11. @nchcc, If I remember correctly... Express Talk doesn't actually have built-in support for USB phones and instead ET requires that a driver for the phone device be downloaded separately. In such a case, it's possible that the download mechanism does not honour the proxy settings set-up with windows and assumes a direct a connection is present. Thus it fails to connect and download the file from NCH. Note that although the USB phone hardware (i.e. the mic and speaker) are 'plug and play', the phone actually has a separate driver from Yealink which provides additional functionality to Express Talk (e.g. for ringing, speaker phone, accepting keypad digit input, displaying information on the phone's screen, etc.) Also do not confuse Plug and Play with UPnP ("Universal Plug and Play" - devices which connect directly to a network). The USB phones are not UPnP devices, they are only plug and play in the sense that you can connect them to a computer and they will be recognized as a generic audio device with a mic and speakers. They do not connect directly to the network in any way, they simply interact with software such as Express Talk, Skype and X-lite to provide phone-like functions to the software.
  12. I have managed to do this before by setting Axon to ring with 'chimes' and then changing the chimes (replacing) the chimes music file with another one of the same file name that has the announcement.
  13. It's probably just hang-ups. Lots of people get to the 'leave a message after the tone' prompt and just before (or during) the tone they hang-up. As a result, the only thing recorded is the phone hanging up, and IVM discards this as a non-important message. If you think something else is going on, you can try testing your self. Phone up the number/extension leave a message a couple of times, then phone up and hang-up / leave a very short message and see if you get the error.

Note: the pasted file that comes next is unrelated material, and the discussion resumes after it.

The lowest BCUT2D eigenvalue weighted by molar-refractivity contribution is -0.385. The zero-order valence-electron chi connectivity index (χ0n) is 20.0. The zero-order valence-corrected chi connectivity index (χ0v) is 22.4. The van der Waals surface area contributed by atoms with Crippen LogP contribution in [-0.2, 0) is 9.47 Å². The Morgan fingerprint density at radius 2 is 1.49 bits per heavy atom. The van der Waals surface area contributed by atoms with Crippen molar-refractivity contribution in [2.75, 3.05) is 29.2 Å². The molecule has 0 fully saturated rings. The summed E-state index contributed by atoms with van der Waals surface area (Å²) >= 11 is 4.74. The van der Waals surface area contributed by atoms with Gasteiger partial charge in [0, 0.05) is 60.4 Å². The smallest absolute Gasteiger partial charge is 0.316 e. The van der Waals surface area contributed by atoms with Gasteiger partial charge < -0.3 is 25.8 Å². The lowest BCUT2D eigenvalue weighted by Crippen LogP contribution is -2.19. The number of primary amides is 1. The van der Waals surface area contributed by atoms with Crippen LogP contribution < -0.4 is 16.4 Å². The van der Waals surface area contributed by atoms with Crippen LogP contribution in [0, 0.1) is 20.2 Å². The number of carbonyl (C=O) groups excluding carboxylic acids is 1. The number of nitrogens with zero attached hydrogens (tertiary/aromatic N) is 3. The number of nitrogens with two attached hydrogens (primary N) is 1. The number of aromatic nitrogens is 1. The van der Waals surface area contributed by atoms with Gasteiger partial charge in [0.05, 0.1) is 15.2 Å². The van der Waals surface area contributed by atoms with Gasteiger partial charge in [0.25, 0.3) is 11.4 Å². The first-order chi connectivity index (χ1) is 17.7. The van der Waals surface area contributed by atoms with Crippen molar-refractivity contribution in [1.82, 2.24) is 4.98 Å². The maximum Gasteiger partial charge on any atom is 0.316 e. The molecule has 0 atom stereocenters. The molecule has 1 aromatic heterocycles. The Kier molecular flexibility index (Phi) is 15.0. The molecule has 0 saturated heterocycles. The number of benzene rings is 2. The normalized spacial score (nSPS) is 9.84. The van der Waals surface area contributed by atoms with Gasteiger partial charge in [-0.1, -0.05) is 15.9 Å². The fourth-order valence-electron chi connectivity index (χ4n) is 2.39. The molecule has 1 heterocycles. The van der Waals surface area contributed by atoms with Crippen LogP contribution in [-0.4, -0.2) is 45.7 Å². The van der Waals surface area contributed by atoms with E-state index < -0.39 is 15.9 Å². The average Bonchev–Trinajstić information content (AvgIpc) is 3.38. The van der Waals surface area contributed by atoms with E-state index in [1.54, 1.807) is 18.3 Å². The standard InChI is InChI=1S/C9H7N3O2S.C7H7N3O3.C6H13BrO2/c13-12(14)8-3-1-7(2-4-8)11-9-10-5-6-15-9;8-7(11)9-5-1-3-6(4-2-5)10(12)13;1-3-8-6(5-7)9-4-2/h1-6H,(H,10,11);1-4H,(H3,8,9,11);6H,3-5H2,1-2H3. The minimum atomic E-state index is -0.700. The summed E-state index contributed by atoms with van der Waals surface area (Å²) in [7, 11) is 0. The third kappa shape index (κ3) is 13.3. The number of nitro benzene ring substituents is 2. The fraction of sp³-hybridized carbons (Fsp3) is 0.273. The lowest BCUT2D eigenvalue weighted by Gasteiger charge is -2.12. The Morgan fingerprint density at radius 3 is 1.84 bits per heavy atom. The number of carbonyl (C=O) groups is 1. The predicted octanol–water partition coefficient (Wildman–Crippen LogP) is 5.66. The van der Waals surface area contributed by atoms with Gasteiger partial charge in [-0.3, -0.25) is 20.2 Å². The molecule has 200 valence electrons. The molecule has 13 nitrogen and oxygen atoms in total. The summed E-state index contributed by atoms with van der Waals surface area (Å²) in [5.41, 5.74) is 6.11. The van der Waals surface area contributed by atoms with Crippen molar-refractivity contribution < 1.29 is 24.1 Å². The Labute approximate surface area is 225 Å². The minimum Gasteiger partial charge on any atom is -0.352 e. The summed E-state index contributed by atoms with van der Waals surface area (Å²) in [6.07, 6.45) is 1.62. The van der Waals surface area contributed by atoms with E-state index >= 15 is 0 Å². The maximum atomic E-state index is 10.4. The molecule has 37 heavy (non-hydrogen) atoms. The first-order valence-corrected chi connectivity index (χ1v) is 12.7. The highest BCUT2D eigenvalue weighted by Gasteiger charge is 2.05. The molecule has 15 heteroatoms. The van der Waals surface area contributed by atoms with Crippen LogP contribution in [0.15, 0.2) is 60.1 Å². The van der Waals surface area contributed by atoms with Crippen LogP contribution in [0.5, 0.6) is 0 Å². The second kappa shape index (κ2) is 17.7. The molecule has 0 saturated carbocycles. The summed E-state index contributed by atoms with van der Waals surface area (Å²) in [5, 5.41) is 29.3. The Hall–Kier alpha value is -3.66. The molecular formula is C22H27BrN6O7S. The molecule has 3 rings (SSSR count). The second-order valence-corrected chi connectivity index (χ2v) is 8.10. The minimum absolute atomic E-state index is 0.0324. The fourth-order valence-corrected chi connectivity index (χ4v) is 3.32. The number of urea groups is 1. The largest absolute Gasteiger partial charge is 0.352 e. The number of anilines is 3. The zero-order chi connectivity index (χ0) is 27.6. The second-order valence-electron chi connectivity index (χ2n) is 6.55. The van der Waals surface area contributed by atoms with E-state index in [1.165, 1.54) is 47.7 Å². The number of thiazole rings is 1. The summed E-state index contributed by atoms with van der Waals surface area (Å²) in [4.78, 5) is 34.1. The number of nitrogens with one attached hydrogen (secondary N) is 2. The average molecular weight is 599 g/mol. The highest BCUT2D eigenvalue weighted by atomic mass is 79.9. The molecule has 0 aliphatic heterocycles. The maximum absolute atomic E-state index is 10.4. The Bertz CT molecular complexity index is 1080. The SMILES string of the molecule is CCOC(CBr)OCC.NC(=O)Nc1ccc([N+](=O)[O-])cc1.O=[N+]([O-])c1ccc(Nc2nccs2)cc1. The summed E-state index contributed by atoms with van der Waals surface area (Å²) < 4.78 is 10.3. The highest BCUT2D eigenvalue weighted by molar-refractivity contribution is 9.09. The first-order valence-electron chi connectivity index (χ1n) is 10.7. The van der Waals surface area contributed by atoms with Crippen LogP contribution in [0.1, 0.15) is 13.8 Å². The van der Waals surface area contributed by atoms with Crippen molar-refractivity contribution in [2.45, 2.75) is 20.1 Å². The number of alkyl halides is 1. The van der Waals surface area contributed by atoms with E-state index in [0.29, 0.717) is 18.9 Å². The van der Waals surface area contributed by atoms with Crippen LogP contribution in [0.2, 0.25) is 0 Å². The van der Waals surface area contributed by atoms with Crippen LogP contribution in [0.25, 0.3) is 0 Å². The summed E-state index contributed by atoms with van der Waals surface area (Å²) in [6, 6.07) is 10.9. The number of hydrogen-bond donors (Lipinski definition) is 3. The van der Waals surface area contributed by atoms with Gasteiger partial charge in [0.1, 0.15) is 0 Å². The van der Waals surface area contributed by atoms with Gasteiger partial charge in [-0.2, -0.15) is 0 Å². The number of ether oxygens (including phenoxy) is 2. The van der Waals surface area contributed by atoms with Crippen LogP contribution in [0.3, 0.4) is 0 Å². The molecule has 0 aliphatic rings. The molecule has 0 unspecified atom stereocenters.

14. You can try sip:<your Axon extension or group here>@<your ip address here> Example: sip:700@ If that doesn't work, your firewall may be blocking the connection to Axon.
  15. You actually don't need a VoIP service to make this work, although it would probably make it easier. IVM can connect directly to traditional analogue phone lines with either a Voice Modem or Telephony Board. Axon however is primarily VoIP based and to use analogue lines with it, you'll need an FXO adapter or a Telephony Board in combination with FXO converter software like NCH Carousel.
  16. The best way is to use IVM in combination with Axon. Axon allows you to have full control over call routing for your phone system, you can easily set-up ring groups that can phone multiple extensions for incoming calls. The basic idea is IVM answers the call, asks the caller if he/she wants to hold or leave a message. If the former, IVM forwards to Axon which is set-up with all the softphone extensions. If the latter it goes straight to the IVM mailbox. By the way, as for your question about taking calls with your headset, you will need softphone software such as NCH's Express Talk or another SIP compatible softphone.
  17. I don't actually have IVM up and running right now, but I believe you can change the settings in the mailbox's properties. The default if I remember correctly is 3 second minimum, the assumption being there isn't really much anybody can say or do in 3 seconds except for hanging up.
  18. Be sure to firstly run the built-in network set-up wizard in both Express Talk and IVM. If the problem persists, it may be related to a firewall issue where necessary ports are being blocked.
  19. By default all IVM extensions will point to the same OGM (the OGM set as the default OGM in the main window). You can however specify a different OGM for each line in the Line Properties (in IVM's Settings) and this will allow you to run a Voice Mail, Call Attendant and whatever else at the same time. P.S. There shouldn't be any difference between the two downloads, the secondary server is a mirror. In the event that the file is not available on NCH's primary server (e.g. removed, moved, or too much demand), the installation file can be alternatively downloaded from the secondary server.